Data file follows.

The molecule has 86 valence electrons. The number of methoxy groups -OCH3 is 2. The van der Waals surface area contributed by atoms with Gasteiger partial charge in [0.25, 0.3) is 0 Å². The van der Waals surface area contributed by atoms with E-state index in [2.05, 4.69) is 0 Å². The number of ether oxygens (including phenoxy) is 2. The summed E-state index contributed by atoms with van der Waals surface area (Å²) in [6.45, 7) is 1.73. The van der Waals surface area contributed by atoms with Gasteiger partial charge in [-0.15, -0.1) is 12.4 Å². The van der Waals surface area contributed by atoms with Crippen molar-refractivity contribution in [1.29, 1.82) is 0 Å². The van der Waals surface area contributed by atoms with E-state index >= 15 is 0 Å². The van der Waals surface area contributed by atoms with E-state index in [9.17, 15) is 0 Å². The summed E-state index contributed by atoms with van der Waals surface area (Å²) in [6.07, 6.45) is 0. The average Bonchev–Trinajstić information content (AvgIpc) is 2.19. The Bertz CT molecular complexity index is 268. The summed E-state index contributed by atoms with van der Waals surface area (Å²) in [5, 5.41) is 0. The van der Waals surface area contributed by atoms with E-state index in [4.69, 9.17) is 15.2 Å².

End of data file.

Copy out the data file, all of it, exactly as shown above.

The molecule has 86 valence electrons. The number of methoxy groups -OCH3 is 2. The van der Waals surface area contributed by atoms with Gasteiger partial charge in [0.25, 0.3) is 0 Å². The van der Waals surface area contributed by atoms with E-state index in [2.05, 4.69) is 0 Å². The number of ether oxygens (including phenoxy) is 2. The summed E-state index contributed by atoms with van der Waals surface area (Å²) in [6.45, 7) is 1.73. The van der Waals surface area contributed by atoms with Gasteiger partial charge in [-0.15, -0.1) is 12.4 Å². The van der Waals surface area contributed by atoms with Crippen molar-refractivity contribution in [1.29, 1.82) is 0 Å². The van der Waals surface area contributed by atoms with E-state index >= 15 is 0 Å². The van der Waals surface area contributed by atoms with E-state index in [9.17, 15) is 0 Å². The summed E-state index contributed by atoms with van der Waals surface area (Å²) in [6.07, 6.45) is 0. The average Bonchev–Trinajstić information content (AvgIpc) is 2.19. The Bertz CT molecular complexity index is 268. The summed E-state index contributed by atoms with van der Waals surface area (Å²) in [5, 5.41) is 0. The van der Waals surface area contributed by atoms with E-state index in [4.69, 9.17) is 15.2 Å².